The Maritime History of the Great Lakes
Comet (Steamboat), boiler exploded, 21 Apr 1851


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COMET Steamer, burst her boilers, while lying at Oswego, April 22, 1851. 5 killed and 6 badly scalded.
      Casualty List for 1851
      Erik Hyle's private papers

      . . . . .

April 20, 1851. - Steamer COMET, (British) exploded and sunk in Oswego Harbor -- raised and repaired -- 8 lives lost. Property loss $25,000
      Buffalo Daily Courier
      Monday, January 5, 1852
      Casualty List for 1851

      . . . . .


      Loss of the Steamer COMET, recently refitted :- while preparing to leave Port (Oswego), at 3 o'clock Monday afternoon, April 21, she exploded and sunk in 5 minutes. 5 dead, 3 missing and 2 badly burnt.
      Toronto Globe
      April 22nd., 24th. and 26th. April, 1851

      . . . . .
     
      SAD DISASTER.
      Serious Loss Of Life!!
The new and splendid Canadian steamer COMET, Capt. A. O'Conner, came in yesterday morning from Hamilton, and after discharging 1,200 barrels of flour at the Custom House dock, she took a clearance for Kingston, and at about 3 o¹clock P.M., after a few revolutions of her engines, while swinging round in the river, her larboard boiler burst, making a complete wreck of the forward part of the boat. Nearly the entire
upper works, forward of the wheel houses, were blown off, and she immediately filled, and sunk to her guards, in about 9 feet of water, at the dock.
James Carroll, the 2d Engineer, was killed instantly. C. Hennesy, Carpenter, and John D. Wire, deck hand, are missing; they were doubtless blown into the river and lost. Royal Davis, 1st Engineer, is badly scalded and bruised. John O¹Conner, waiter, is badly scalded, and is supposed cannot survive. A boy by the name of James Church, waiter, is also badly scalded, and cannot survive. Three others, Daniel McGuire, Thomas Regans, and James Eriel, are more or less injured, the two former seriously. Capt. O¹Conner was upon the upper deck, working the boat out, at the time of the explosion, and received some slight injury.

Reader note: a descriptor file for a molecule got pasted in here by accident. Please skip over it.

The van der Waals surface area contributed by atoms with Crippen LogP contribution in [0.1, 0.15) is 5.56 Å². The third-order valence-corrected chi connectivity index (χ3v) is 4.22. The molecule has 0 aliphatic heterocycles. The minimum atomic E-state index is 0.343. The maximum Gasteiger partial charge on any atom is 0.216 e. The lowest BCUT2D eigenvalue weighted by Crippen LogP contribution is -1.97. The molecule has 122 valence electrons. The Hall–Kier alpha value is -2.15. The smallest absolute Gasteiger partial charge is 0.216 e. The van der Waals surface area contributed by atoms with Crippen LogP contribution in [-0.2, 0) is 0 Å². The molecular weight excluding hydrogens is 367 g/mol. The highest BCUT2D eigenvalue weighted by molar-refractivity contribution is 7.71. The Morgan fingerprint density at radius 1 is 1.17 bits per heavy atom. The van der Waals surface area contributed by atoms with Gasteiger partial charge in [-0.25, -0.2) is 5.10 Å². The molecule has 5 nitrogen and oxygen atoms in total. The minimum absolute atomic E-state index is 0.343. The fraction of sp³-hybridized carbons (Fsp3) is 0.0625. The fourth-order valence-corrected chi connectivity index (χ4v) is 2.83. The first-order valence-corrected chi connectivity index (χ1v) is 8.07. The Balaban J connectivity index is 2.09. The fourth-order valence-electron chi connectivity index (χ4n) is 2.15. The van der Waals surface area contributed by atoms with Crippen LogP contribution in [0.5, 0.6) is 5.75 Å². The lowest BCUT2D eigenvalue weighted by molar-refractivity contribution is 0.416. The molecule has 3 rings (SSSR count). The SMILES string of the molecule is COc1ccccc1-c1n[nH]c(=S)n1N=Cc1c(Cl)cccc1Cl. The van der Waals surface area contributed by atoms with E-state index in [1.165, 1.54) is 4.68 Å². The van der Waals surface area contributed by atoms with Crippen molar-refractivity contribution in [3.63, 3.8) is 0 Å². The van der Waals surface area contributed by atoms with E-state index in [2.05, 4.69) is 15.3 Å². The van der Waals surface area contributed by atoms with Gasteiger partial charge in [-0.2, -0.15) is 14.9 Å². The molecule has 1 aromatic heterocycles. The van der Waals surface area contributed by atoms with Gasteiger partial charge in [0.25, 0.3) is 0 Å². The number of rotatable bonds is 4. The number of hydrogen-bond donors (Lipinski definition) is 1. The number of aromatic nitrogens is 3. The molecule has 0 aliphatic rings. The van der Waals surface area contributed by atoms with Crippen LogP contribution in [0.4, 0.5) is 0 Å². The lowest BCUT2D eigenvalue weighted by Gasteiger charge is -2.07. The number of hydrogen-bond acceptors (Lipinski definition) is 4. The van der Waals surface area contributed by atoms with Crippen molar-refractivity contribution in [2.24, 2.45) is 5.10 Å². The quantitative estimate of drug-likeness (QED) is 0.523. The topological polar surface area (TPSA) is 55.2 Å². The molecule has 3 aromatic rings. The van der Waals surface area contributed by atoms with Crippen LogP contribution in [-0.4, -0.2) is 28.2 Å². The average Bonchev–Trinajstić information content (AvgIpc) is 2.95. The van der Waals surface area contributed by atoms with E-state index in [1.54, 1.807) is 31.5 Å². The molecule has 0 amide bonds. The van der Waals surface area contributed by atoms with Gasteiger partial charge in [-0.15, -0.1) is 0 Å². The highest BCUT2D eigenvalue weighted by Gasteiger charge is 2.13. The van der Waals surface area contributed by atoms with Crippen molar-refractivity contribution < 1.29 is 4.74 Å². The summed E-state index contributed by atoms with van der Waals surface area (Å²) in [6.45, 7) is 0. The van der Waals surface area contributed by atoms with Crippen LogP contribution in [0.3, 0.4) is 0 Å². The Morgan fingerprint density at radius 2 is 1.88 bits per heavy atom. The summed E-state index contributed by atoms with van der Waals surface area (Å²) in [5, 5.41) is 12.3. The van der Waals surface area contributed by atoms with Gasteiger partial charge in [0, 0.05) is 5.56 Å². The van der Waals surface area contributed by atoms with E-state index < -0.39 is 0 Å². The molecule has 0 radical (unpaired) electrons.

The body of the 2d Engineer was taken to the Market building, upon which we understand a Coroner¹s inquest was to be held. The wounded were taken to the Frontier House, where they are well cared for.
To what caused the disaster is to be ascribed, we are unable to say. As in all similar cases, there is a variety of opinions, but it is generally believed that the boiler must have been defective. We regard the disaster as the first that ever happened in our harbor, and one that never happened to an American boat on Lake Ontario.
P.S. John O'Conner, one of the waiters, died last evening. It so happened that there were no passengers on board at the time of the accident.
      Oswego Daily Times
      Tuesday, April 22, 1851

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      DREADFUL STEAMBOAT ACCIDENT AND LOSS OF LIFE
      Oswego, April 21.--3 P.M.
As the British steamer COMET, with a full head of steam on, prepared to leave this port, her boiler exploded, tearing out the center of the boat, throwing her smoke pipes overboard, and injuring her so severely that she sunk in five minutes. Second Engineer, Carpenter and one of the deck hands are missing---supposed to be drowned. First Engineer and five deck hands very badly scalded. The Captain was on deck and was thrown below, but slightly injured. The boat now lies a perfect wreck in nine feet of water.
      The body of one of the hands has just been taken from the hold, but is not recognized.
      (by the O'Reilly Bain Line) Oswego, April 21 P.M.
      At about a quarter past three o"clock this afternoon the beautiful steamboat COMET, of Kingston, which arrived this morning, was just turning in the harbor, on her way out, when her larboard boiler exploded with tremendous force blowing the former part to atoms and throwing the timbers in every direction. There were providentially no passengers on board at the time. Four men and one boy were blown into the river and were taken out badly injured, having been several scalded. Some of them it is feared, cannot recover.
      The captain, it is said, was blown some twenty feet into the river, but was fortunately uninjured. One dead body has been recovered, the second engineer, and three others are missing and no doubt killed--the carpenter, cook and one deck hand.
      Mr. Davis, the engineer, is very much bruised and scalded, and it is thought he cannot live. We cannot learn any particulars in relation to the amount of damage. It must be very considerable. She immediately sunk to her guards. The boat was owned by McPherson & Crane, Kingston.
      Buffalo Daily Courier
      April 22, 1851